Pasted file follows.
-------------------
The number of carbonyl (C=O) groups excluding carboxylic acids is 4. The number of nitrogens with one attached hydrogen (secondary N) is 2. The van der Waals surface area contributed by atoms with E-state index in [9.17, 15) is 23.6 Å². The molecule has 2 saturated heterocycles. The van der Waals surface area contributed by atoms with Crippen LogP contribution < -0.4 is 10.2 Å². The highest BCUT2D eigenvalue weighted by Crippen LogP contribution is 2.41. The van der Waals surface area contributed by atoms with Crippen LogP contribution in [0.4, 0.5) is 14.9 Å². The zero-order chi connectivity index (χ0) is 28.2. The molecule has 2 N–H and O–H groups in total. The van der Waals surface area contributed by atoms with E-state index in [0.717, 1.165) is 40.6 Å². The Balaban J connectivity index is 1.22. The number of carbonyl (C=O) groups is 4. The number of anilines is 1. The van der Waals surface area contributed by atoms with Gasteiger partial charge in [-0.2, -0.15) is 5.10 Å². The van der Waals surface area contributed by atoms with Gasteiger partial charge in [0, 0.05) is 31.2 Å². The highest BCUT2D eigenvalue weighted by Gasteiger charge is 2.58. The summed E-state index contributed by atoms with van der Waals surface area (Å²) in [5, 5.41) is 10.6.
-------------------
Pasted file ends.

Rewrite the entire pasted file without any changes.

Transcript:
The number of carbonyl (C=O) groups excluding carboxylic acids is 4. The number of nitrogens with one attached hydrogen (secondary N) is 2. The van der Waals surface area contributed by atoms with E-state index in [9.17, 15) is 23.6 Å². The molecule has 2 saturated heterocycles. The van der Waals surface area contributed by atoms with Crippen LogP contribution < -0.4 is 10.2 Å². The highest BCUT2D eigenvalue weighted by Crippen LogP contribution is 2.41. The van der Waals surface area contributed by atoms with Crippen LogP contribution in [0.4, 0.5) is 14.9 Å². The zero-order chi connectivity index (χ0) is 28.2. The molecule has 2 N–H and O–H groups in total. The van der Waals surface area contributed by atoms with E-state index in [0.717, 1.165) is 40.6 Å². The Balaban J connectivity index is 1.22. The number of carbonyl (C=O) groups is 4. The number of anilines is 1. The van der Waals surface area contributed by atoms with Gasteiger partial charge in [-0.2, -0.15) is 5.10 Å². The van der Waals surface area contributed by atoms with Gasteiger partial charge in [0, 0.05) is 31.2 Å². The highest BCUT2D eigenvalue weighted by Gasteiger charge is 2.58. The summed E-state index contributed by atoms with van der Waals surface area (Å²) in [5, 5.41) is 10.6.